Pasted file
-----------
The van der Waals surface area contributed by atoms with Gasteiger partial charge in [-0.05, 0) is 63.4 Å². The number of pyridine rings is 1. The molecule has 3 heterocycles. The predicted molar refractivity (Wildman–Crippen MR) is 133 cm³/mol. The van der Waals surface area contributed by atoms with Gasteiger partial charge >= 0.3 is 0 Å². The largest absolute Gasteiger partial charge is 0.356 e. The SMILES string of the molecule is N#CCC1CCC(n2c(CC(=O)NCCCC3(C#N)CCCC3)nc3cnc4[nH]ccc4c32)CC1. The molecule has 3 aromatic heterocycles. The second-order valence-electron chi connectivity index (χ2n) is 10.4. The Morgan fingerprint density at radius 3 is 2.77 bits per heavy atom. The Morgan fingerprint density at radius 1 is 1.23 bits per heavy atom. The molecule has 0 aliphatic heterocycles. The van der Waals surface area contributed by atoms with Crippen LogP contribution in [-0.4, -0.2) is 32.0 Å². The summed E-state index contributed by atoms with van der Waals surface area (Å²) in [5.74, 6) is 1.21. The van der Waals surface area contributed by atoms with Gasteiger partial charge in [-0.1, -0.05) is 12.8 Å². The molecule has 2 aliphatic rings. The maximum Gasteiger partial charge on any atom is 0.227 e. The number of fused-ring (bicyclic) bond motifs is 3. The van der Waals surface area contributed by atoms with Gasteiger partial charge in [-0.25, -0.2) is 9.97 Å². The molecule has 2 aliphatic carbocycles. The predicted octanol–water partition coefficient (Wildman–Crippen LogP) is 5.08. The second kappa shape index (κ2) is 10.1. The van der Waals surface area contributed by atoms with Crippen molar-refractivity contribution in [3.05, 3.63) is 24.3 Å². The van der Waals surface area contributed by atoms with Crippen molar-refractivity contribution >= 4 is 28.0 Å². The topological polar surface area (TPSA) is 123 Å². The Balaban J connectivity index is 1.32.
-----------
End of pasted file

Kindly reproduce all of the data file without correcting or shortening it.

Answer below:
The van der Waals surface area contributed by atoms with Gasteiger partial charge in [-0.05, 0) is 63.4 Å². The number of pyridine rings is 1. The molecule has 3 heterocycles. The predicted molar refractivity (Wildman–Crippen MR) is 133 cm³/mol. The van der Waals surface area contributed by atoms with Gasteiger partial charge >= 0.3 is 0 Å². The largest absolute Gasteiger partial charge is 0.356 e. The SMILES string of the molecule is N#CCC1CCC(n2c(CC(=O)NCCCC3(C#N)CCCC3)nc3cnc4[nH]ccc4c32)CC1. The molecule has 3 aromatic heterocycles. The second-order valence-electron chi connectivity index (χ2n) is 10.4. The Morgan fingerprint density at radius 3 is 2.77 bits per heavy atom. The Morgan fingerprint density at radius 1 is 1.23 bits per heavy atom. The molecule has 0 aliphatic heterocycles. The van der Waals surface area contributed by atoms with Crippen LogP contribution in [-0.4, -0.2) is 32.0 Å². The summed E-state index contributed by atoms with van der Waals surface area (Å²) in [5.74, 6) is 1.21. The van der Waals surface area contributed by atoms with Gasteiger partial charge in [-0.1, -0.05) is 12.8 Å². The molecule has 2 aliphatic rings. The maximum Gasteiger partial charge on any atom is 0.227 e. The number of fused-ring (bicyclic) bond motifs is 3. The van der Waals surface area contributed by atoms with Gasteiger partial charge in [-0.25, -0.2) is 9.97 Å². The molecule has 2 aliphatic carbocycles. The predicted octanol–water partition coefficient (Wildman–Crippen LogP) is 5.08. The second kappa shape index (κ2) is 10.1. The van der Waals surface area contributed by atoms with Crippen molar-refractivity contribution in [3.05, 3.63) is 24.3 Å². The van der Waals surface area contributed by atoms with Crippen molar-refractivity contribution >= 4 is 28.0 Å². The topological polar surface area (TPSA) is 123 Å². The Balaban J connectivity index is 1.32.